"I'm not," Rebecca says, looking at her in that patient way that prickles something alarmed in the back of Al's head.

"You're not—" and Al moves her head slightly too fast and everything's limned red, and Rebecca — Rebecca is a luminous spark-trailing firestorm, so Al does the only reasonable thing: bolts, locks herself in the bathroom, and hyperventilates in a huddle on the floor. Rebecca who's been in her Stats class all year. Rebecca who's a much better student than Al would ever have been, even if she didn't have to drop out now and run away and — and something, anything other than be The Stupid Pervert Who Summoned The Unsuspecting Bystander Succubus In Her Class Who Was Just Trying To Get Through Statistics.

"Alison," Rebecca says, rattling the bathroom doorhandle.

"Just tell me how to get this off," Al wails.

"Alison," Rebecca says firmly, "you're really not forcing anyone to do anything. It's been a week, and yes, it's noticeable, but it's visibly having a much worse effect on you than anyone else, so Cheryl from the student union asked me to check on you—"

"Oh no," Al sobs; Cheryl, whom she couldn't ever talk to, because you can't say to people, "Oh my god your gazelle horns are beautiful, what kind of, um, why do have—"

"From what I can see, you haven't put much in the way of behavioural binding in it, so it probably counts as complete once you actually summon someone," Rebecca says, crisply, through the door. "It probably counts if we shake hands."

Al opens the door enough to put her trembling hand out through the crack, flinches at the cool touch of Rebecca's skin, then yanks her arm back as soon as possible and tries to slam the door again; Rebecca valiantly wrestles it open far enough to wedge a foot it it, despite Al's best efforts. It's possible that Al's efforts aren't that good, after the week she's had; her arms feel like noodles.

"It's done!" Al weeps, face pressed to the inside of the door. "You can — you don't have to — just leave me alone."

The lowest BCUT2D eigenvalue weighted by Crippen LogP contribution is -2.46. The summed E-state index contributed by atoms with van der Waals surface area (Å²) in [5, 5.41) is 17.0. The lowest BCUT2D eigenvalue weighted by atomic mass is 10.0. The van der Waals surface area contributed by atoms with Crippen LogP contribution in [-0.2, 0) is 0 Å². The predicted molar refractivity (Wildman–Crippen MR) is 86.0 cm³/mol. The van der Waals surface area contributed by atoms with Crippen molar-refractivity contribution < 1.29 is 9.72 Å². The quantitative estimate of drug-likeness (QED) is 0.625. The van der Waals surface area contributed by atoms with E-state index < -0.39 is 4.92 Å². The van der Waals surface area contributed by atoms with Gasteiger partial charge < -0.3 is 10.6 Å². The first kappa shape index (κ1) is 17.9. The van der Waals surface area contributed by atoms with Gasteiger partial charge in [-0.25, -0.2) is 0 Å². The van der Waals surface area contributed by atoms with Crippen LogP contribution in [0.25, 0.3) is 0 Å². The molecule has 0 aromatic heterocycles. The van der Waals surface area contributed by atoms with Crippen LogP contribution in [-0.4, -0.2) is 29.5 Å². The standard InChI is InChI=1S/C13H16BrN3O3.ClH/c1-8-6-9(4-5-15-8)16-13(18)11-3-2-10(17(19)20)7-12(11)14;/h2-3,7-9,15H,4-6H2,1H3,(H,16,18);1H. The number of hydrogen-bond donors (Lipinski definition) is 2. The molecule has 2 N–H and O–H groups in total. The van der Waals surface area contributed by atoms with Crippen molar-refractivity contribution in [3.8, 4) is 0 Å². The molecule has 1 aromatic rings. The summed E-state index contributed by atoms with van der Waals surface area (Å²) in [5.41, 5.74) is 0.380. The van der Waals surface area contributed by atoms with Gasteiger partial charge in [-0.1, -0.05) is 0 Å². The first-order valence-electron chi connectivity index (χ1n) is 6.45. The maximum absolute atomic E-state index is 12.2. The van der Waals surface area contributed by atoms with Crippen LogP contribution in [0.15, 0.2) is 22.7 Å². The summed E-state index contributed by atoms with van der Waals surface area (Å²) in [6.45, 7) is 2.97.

"I promised Cheryl I'd do a wellness check on you," Rebecca says grimly, still trying to lever it open.

"Well you did it."

"We don't actually end those by going 'Yep, shit's fucked, confirmed!' and leaving you to it—"

"I just—" Al scrabbles for leverage to keep the door closed as much as she can, "can't people, and I never will, and I'm so alone, and the idea of someone who I could get to, to, despite me, the idea was there, and that's — sick, it's awful, if that's what I'll do I deserve it all—"

"Do you know why we have a support network on campus?" Rebecca says crossly. "Because about once a year we have to find one of ours trapped in a magic circle and bust them out of some dickhead's dorm before they miss enough classes to fail—"

"That's me! I'm the dickhead!" Al wails.

"You're absolutely not and you're in a mental health crisis," Rebecca snaps. "Open this door, for crying out loud."

Al doesn't, but does cry hard enough for Rebecca to get the upper hand and muscle her way into the bathroom. She briskly demonstrates that the summoning is finished, and not compelling anyone to do anything, by gingerly lifting at least some of the ink off Alison's scraped skin with alcohol-based hand sanitiser, then pauses and says through gritted teeth, "I'm not being a stereotype, I'm being supportive," before extremely awkwardly putting her arms round Al.

"Oh no," Al says, verging on hysteria and desperately trying to tuck her hands somewhere they can't touch — anything.